Difference between revisions of "Normal of order equal to least prime divisor of group order implies central"

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{{elementary nonbasic fact}}
{{elementary nonbasic fact}}
{{subgroup property implication-reversing conditions|normal subgroup|central subgroup}}
{{subgroup property implication-reversing conditions|central subgroup|normal subgroup}}

Revision as of 15:10, 21 December 2009

This article describes an easy-to-prove fact about basic notions in group theory, that is not very well-known or important in itself
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This page describes additional conditions under which a subgroup property implication can be reversed, viz a weaker subgroup property, namely Normal subgroup (?), can be made to imply a stronger subgroup property, namely central subgroup
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In a finite group, a normal subgroup whose order is the least prime divisor of the order of the group, must be a central subgroup (viz, it is contianed inside the center).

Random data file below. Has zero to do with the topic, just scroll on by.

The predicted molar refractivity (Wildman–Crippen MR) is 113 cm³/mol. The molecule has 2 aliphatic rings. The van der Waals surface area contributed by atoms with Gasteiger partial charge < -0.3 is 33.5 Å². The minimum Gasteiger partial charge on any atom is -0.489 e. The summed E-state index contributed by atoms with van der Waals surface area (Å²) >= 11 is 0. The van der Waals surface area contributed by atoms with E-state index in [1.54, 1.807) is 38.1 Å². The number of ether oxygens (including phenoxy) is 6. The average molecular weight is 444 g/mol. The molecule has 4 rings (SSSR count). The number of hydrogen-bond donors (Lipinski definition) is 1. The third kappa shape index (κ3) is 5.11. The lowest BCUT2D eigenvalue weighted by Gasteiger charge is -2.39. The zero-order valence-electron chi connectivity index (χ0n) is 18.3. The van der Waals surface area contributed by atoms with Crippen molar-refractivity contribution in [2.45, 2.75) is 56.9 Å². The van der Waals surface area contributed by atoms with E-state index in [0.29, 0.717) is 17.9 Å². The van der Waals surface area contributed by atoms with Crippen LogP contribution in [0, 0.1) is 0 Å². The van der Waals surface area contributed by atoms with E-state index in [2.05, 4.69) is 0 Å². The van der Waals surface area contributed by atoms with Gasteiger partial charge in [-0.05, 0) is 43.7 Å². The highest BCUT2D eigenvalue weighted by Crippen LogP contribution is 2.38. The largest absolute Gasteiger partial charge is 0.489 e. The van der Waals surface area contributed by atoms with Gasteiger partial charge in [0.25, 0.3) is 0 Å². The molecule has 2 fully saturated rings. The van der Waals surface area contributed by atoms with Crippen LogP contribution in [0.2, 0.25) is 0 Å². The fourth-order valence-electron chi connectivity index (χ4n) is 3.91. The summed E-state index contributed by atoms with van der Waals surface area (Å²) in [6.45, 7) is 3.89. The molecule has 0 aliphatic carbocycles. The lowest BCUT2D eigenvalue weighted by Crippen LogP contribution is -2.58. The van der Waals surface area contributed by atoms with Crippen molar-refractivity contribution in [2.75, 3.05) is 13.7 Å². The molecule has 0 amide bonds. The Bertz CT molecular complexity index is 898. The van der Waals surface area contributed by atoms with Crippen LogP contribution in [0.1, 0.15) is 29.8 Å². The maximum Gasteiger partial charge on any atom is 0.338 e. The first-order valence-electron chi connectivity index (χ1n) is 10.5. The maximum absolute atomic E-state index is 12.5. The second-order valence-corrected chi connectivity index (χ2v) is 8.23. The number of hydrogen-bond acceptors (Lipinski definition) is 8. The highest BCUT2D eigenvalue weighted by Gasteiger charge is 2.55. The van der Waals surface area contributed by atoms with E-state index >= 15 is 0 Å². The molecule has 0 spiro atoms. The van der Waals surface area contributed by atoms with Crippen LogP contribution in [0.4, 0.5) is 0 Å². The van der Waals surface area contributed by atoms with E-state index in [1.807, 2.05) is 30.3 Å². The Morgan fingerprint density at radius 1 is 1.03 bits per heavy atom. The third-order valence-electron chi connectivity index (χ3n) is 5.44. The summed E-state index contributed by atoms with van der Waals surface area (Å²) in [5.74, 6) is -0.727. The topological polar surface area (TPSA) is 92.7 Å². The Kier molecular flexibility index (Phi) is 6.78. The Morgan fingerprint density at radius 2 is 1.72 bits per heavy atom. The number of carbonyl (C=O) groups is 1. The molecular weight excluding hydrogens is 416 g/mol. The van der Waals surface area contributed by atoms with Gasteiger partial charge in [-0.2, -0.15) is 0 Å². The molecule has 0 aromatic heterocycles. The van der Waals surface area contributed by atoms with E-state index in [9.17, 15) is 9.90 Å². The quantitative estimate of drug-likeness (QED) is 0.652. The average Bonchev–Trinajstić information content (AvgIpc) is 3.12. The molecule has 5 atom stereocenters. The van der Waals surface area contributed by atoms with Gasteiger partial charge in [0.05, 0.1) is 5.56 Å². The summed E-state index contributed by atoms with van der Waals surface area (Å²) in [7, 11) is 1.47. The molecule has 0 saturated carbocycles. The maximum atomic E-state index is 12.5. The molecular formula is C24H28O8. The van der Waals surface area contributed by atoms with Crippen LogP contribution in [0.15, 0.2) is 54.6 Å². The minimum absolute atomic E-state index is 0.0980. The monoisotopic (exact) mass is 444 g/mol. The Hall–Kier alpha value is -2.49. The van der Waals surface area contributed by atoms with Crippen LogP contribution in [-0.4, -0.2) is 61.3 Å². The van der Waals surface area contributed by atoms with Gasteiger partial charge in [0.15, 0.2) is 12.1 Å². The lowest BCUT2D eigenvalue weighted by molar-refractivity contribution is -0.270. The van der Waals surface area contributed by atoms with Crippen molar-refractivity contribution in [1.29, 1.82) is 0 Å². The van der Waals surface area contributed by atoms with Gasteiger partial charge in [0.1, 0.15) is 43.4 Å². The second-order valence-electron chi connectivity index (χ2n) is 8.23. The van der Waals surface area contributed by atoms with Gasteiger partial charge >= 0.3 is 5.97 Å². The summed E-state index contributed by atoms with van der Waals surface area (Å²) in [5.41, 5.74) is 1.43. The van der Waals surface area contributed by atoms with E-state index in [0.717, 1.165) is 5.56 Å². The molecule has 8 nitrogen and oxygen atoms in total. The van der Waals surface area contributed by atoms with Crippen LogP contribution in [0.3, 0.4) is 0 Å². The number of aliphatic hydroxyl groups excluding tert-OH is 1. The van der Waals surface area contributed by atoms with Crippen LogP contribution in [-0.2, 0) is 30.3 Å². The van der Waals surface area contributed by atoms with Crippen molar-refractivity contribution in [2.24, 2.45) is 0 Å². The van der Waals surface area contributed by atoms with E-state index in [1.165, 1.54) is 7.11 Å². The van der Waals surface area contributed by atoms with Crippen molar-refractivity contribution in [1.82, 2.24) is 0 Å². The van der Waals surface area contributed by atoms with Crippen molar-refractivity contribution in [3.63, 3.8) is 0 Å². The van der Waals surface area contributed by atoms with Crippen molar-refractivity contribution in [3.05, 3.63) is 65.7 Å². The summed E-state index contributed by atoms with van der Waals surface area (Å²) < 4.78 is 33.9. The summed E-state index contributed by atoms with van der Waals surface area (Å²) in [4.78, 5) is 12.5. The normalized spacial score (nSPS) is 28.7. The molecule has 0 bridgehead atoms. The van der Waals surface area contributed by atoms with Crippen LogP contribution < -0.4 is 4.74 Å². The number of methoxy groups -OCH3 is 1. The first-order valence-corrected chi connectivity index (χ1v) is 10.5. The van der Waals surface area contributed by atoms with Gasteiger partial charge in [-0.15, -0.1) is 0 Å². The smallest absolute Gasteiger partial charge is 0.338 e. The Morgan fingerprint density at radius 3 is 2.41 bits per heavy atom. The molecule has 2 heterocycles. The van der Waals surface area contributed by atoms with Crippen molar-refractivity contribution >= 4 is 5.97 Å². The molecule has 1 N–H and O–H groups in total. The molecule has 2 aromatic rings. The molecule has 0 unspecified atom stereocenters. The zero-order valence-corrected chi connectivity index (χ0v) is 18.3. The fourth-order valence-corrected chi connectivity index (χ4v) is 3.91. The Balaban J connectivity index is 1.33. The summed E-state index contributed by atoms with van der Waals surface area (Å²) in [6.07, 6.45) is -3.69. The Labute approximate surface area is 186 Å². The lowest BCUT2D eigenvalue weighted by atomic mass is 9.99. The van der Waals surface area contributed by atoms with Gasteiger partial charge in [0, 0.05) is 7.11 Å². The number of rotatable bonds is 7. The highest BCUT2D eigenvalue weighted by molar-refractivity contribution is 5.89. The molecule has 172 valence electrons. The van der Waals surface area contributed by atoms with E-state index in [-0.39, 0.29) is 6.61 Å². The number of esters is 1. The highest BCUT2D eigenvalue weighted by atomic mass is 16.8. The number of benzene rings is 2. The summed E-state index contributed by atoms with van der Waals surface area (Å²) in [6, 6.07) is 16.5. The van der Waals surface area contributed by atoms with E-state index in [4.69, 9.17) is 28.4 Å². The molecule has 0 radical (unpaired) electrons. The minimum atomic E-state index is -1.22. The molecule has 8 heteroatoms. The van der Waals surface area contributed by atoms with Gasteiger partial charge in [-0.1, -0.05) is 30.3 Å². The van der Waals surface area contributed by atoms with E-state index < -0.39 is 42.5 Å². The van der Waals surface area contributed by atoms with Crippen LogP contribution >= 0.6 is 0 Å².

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Take any element inside the normal subgroup. The size of the conjugacy class of that element is strictly less than the least prime divisor (because the identity element is in a different conjugacy class from other elements). Since the conjugacy class of the element is an orbit of the element under the group action under conjugation, the size of the conjugacy class divides the order of the group. The only divisor of the order of the group, which is less than the least prime divisor, is 1. Thus every conjugacy class has size 1, and the subgroup is thus contained in the center.